- The Washington Times - Saturday, November 17, 2001

ASSOCIATED PRESS

James P. Hoffa claimed victory yesterday in his re-election bid to lead the Teamsters and pledged that the union will work to be "free of any ethical violations."

Mr. Hoffa had 65 percent of the vote to 35 percent for challenger Tom Leedham, of Portland, Ore., with most of the votes counted by yesterday afternoon, said election administrator Bill Wertheimer.

"The membership has spoken loud and clear," Mr. Hoffa said at a news conference. "They want a union that is not beholden to corporate interests or any political party. They want an independent and free Teamsters union."

In a concession statement, Mr. Leedham said Mr. Hoffa "will have a chance to live up to his promises."

"Outspent 10 to 1 by an incumbent with a famous name, we have lost," he said.

Mr. Hoffa said he welcomed Mr. Leedham's supporters to join with him "because at the end of the day, we are all Teamsters."

He said the union is ready to govern its own affairs after 12 years of government supervision that has cost the Teamsters $100 million.

The Teamsters in 1989 agreed to government oversight to settle a federal racketeering lawsuit. But after promising a corruption-free union, Mr. Hoffa's administration was embarrassed last spring when his special personal assistant and a Chicago leader were charged in a federal kickback scandal in Las Vegas. They have denied any wrongdoing.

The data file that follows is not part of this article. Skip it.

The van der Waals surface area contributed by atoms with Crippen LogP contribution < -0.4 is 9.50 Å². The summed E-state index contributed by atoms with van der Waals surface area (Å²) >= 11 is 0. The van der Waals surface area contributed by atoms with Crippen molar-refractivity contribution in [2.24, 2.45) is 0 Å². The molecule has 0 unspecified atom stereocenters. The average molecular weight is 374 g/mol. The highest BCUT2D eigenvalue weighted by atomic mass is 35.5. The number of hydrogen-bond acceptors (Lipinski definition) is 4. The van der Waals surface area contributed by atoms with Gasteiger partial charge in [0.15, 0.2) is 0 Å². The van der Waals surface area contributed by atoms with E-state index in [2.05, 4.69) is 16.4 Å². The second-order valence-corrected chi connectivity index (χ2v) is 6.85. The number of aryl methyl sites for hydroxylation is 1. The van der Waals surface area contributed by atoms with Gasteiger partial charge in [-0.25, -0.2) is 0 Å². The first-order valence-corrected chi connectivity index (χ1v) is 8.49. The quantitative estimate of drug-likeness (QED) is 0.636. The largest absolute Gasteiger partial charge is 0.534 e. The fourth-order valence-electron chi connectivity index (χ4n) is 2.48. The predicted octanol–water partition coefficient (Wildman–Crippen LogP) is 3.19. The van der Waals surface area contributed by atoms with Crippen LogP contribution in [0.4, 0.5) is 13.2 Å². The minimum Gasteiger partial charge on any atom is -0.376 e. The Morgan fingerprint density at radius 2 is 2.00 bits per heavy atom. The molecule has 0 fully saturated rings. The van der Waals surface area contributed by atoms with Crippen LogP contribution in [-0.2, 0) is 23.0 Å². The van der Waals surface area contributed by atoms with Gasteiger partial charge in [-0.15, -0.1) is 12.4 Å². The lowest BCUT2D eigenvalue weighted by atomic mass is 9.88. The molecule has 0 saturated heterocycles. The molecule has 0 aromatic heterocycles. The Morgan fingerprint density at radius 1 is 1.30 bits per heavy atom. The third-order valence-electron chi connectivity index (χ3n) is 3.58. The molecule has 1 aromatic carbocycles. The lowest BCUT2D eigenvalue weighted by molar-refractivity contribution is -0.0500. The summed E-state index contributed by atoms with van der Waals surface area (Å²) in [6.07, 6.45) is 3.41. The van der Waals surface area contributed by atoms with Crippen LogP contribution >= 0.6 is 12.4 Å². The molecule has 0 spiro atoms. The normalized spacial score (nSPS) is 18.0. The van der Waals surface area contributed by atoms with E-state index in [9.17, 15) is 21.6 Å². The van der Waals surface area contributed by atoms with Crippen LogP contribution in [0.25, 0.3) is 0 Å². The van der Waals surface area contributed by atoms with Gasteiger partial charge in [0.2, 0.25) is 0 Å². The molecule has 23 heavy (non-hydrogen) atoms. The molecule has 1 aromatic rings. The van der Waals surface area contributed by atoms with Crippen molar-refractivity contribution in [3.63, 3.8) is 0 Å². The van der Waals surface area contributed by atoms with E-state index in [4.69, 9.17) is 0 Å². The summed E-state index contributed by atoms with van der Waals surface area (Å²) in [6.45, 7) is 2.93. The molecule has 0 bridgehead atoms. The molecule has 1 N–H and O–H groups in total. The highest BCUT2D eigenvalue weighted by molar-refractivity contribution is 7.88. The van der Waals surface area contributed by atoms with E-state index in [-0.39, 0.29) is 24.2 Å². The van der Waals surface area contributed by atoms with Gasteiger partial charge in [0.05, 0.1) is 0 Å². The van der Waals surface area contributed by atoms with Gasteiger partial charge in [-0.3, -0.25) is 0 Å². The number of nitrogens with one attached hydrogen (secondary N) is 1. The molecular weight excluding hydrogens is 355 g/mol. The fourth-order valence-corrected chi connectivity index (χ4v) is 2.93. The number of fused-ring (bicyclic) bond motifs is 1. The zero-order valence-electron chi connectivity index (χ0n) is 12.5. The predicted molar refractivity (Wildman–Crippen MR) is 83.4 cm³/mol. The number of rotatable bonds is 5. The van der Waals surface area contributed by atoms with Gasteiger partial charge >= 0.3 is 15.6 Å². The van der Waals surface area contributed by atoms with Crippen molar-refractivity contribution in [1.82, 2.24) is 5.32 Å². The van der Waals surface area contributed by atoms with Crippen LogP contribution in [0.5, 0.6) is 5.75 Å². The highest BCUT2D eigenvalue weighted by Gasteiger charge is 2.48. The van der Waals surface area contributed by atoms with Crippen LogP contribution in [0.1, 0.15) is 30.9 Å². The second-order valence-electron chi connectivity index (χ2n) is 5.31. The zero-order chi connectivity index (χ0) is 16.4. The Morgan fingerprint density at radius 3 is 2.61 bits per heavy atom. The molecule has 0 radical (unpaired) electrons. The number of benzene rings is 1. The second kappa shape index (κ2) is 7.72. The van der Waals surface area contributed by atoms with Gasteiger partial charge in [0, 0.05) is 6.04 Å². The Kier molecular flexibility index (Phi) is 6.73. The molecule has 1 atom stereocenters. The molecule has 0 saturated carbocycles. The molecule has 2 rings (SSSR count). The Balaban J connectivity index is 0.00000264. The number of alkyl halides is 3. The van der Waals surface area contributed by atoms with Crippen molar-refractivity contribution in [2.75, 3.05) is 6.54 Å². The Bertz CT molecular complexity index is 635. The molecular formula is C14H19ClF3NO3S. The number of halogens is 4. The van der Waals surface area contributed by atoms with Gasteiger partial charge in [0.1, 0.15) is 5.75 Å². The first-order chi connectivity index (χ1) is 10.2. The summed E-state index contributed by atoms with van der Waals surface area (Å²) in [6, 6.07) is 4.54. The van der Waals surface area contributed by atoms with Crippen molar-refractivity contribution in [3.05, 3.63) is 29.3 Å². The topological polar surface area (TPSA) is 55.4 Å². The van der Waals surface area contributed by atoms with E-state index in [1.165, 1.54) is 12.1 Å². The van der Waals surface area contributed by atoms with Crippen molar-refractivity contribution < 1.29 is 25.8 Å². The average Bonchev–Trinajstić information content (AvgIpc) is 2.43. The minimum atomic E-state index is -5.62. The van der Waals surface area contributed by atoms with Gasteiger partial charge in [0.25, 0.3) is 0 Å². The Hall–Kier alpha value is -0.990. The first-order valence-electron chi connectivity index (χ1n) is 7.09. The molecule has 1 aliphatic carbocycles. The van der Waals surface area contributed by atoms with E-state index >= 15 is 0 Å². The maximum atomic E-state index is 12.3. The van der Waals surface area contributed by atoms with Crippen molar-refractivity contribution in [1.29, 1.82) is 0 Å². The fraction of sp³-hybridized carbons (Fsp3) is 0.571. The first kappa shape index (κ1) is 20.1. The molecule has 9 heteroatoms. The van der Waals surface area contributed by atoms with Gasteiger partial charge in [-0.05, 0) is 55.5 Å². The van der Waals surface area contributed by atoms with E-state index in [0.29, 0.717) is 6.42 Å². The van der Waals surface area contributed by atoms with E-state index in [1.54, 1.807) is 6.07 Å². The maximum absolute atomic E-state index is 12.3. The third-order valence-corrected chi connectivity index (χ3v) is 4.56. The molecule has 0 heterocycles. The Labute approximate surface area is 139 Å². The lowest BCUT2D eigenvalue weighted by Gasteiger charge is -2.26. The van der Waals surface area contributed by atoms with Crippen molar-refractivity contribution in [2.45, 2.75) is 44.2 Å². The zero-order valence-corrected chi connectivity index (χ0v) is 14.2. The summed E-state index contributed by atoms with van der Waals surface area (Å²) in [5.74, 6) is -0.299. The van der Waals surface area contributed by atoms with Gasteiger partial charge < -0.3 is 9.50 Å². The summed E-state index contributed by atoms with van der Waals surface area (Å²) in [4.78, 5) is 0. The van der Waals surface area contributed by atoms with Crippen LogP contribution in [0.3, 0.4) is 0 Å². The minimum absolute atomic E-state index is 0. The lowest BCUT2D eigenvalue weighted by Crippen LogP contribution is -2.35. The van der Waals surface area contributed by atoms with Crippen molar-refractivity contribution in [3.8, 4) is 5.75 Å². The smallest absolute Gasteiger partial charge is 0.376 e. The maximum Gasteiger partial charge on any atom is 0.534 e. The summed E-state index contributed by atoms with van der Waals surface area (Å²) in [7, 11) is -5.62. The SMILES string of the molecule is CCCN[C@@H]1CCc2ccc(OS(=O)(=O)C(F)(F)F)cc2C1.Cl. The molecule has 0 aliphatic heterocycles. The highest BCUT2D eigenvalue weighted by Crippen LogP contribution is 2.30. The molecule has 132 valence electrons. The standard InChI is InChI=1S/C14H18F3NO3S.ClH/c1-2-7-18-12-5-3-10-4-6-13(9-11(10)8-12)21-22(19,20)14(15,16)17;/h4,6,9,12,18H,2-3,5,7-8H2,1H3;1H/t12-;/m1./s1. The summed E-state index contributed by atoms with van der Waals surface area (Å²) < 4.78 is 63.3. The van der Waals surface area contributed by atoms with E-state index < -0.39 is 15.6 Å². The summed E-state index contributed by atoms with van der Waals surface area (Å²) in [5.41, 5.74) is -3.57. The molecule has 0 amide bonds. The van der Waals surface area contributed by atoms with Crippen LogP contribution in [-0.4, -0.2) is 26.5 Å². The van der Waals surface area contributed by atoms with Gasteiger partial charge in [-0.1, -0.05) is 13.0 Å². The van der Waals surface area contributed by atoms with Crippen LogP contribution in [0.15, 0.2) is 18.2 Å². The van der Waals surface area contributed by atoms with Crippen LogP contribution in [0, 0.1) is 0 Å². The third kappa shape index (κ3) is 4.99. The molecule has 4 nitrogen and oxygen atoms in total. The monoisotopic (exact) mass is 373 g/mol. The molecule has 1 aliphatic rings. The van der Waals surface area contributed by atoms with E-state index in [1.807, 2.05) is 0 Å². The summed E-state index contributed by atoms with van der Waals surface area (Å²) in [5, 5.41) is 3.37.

"We will have an ethics administrator on board. We will have ex-FBI agents to work for the union to make sure it remains free of any ethical violations," Mr. Hoffa said. "It's a matter of sitting down with the government attorneys and negotiating a fair agreement so this union can be returned to its membership."

Mr. Hoffa has said the gloomy economic picture means hard times ahead for labor unions. Besides truck drivers, the Teamsters' 1.4 million members include workers at rental car companies, airlines, Disney World and catering companies for airlines.

Analysts say Mr. Hoffa's second term comes during the toughest bargaining climate since the 1980s.

Early next year the Teamsters will negotiate with United Parcel Service Inc. to renew the largest collective-bargaining agreement in the nation, covering 210,000 union workers and setting the tone for the country's labor movement. The two sides last faced off during a strike in 1997.


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